Students delve into forensics

NORTHROP – Nearly 400 forensic scientists descended on Northrop on Wednesday morning, investigating the Case of the Missing Fizz.

Fingerprint, DNA and handwriting analysis; crime scene investigation; chromatography; and tracking clues to the culprit were all organized by the Science Museum of Minnesota for students from area parochial schools.

The program was held at Martin Luther High School. It is the second year the school has hosted a Science Museum event for elementary students.

“A lot of kids [who] go to these small schools don’t get opportunities like this,” said Marge Thiesse, director of development at Martin Luther. “We are a school of opportunity.”

Students in grades 1-6 were presented a scenario in which a food scientist’s recipe for a new type of cola is stolen. A list of suspects was presented, along with evidence and a crime-solving journal to help students through the process.

Each grade level was tasked with figuring out a piece of the puzzle before students were brought together to figure out who fit the evidence.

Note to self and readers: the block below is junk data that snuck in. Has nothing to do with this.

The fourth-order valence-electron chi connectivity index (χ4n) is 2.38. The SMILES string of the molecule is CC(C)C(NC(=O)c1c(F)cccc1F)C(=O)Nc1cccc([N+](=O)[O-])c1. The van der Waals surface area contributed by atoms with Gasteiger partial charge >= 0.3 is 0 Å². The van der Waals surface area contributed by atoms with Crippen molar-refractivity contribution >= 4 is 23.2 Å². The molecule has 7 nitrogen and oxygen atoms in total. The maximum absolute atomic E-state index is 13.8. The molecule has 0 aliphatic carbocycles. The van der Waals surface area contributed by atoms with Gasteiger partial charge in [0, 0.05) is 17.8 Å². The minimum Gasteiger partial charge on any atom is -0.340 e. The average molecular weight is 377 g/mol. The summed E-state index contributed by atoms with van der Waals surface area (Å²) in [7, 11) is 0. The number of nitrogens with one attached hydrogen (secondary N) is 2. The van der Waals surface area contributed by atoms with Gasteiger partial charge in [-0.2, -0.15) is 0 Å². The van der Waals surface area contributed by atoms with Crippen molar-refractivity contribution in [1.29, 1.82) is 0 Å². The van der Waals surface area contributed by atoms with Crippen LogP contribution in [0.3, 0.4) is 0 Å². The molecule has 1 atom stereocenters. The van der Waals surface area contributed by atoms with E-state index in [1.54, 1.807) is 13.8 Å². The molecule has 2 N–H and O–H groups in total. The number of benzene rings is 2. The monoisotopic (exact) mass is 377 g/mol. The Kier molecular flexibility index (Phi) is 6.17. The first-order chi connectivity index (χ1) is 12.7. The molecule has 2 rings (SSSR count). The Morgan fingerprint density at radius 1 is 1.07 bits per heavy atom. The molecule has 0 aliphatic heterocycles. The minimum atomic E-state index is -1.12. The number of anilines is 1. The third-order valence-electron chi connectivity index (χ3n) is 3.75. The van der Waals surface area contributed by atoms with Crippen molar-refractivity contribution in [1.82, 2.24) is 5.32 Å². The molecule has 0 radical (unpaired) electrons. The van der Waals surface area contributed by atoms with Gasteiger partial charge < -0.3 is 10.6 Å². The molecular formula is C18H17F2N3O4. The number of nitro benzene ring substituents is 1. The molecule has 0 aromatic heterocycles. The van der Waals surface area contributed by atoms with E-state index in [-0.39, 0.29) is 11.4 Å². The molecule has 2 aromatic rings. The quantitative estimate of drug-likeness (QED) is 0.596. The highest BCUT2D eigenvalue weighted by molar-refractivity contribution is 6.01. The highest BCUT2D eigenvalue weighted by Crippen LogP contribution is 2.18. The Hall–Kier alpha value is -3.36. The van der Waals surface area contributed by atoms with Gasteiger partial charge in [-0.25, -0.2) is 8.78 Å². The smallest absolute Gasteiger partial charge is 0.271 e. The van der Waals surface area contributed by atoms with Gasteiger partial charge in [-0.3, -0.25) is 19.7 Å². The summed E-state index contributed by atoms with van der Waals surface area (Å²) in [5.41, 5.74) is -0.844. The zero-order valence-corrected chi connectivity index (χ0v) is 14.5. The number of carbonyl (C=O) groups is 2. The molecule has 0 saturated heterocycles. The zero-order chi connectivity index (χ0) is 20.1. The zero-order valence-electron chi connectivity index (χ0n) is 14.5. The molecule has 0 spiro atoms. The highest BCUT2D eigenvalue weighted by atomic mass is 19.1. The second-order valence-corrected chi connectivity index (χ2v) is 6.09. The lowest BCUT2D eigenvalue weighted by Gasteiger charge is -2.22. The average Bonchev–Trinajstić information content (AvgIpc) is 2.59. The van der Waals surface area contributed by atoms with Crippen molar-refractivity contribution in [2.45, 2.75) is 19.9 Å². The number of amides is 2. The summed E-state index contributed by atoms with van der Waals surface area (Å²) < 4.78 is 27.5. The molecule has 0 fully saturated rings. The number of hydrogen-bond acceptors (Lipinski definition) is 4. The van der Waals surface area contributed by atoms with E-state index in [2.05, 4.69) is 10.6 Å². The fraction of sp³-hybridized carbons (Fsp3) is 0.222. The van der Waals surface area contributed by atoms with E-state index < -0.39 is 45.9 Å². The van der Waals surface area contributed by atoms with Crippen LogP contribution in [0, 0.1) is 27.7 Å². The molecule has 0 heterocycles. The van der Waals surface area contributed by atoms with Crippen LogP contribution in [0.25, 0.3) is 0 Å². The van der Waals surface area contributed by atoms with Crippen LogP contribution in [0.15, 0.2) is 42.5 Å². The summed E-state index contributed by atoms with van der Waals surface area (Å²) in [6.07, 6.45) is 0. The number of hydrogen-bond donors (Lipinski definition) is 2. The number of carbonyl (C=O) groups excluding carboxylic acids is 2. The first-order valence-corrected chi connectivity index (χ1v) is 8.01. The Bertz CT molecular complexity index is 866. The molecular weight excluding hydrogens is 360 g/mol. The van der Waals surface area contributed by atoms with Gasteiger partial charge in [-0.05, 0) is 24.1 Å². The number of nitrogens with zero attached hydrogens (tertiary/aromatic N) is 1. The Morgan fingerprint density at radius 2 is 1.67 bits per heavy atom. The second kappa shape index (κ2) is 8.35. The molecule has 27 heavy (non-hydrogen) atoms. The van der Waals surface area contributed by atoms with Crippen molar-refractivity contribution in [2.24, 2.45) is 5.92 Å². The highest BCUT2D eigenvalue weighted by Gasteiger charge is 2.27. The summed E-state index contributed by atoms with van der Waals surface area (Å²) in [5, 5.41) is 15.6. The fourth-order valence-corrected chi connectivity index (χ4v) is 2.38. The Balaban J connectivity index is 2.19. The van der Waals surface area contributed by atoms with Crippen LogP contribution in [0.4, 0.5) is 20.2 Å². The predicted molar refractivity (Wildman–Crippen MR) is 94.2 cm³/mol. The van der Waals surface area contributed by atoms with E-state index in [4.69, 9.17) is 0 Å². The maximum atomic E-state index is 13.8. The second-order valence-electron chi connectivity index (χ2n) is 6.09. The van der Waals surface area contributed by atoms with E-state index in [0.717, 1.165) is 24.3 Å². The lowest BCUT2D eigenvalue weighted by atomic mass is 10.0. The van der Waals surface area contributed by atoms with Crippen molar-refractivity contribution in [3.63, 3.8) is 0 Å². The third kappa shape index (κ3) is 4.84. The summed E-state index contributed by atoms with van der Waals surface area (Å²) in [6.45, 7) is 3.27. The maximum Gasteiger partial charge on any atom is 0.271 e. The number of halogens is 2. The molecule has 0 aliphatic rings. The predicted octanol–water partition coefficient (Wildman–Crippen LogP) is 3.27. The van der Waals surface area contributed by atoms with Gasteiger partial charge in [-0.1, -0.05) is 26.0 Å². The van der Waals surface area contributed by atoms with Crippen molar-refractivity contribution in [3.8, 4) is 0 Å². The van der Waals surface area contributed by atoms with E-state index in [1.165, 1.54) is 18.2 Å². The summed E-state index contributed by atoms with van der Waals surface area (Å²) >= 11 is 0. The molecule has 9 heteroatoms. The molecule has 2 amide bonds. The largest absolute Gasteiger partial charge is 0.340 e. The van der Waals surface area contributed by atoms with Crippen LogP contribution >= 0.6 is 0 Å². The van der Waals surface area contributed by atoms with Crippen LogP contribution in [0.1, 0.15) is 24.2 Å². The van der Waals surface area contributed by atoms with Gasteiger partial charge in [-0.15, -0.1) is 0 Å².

The Science Museum provided staff to guide students through the processes, including separating DNA strand from a banana, identifying identical powders based on their characteristics and comparing handwriting from several samples “discovered at the scene.”

Students in grades 7-9 also had a crime to solve, but it was more serious. Led by Martin Luther staff and using curriculum purchased by the school, these students were asked to solve a murder through identifying poisons; and conducting shoe print, blood, fingerprint and fiber analysis.

While the focus of the day was exploring and using science, Martin Luther Principal Paul Steinhaus talked to students about the importance of investigating information presented to them in the way Luke, the author the gospel of Luke, interviewed witnesses and gathered the evidence presented in his book.

Jen Fogelson, science teacher at St. John Vianney, said concepts explored at the event are not what are typically covered in class, although her students do look into some aspects of DNA and genetics.

“It is mostly just fun for them,” she said.

That is exactly what Martin Luther High School was hoping.

“We want people to look at MLHS as a great place for kids to do new and exciting things,” Thiesse said.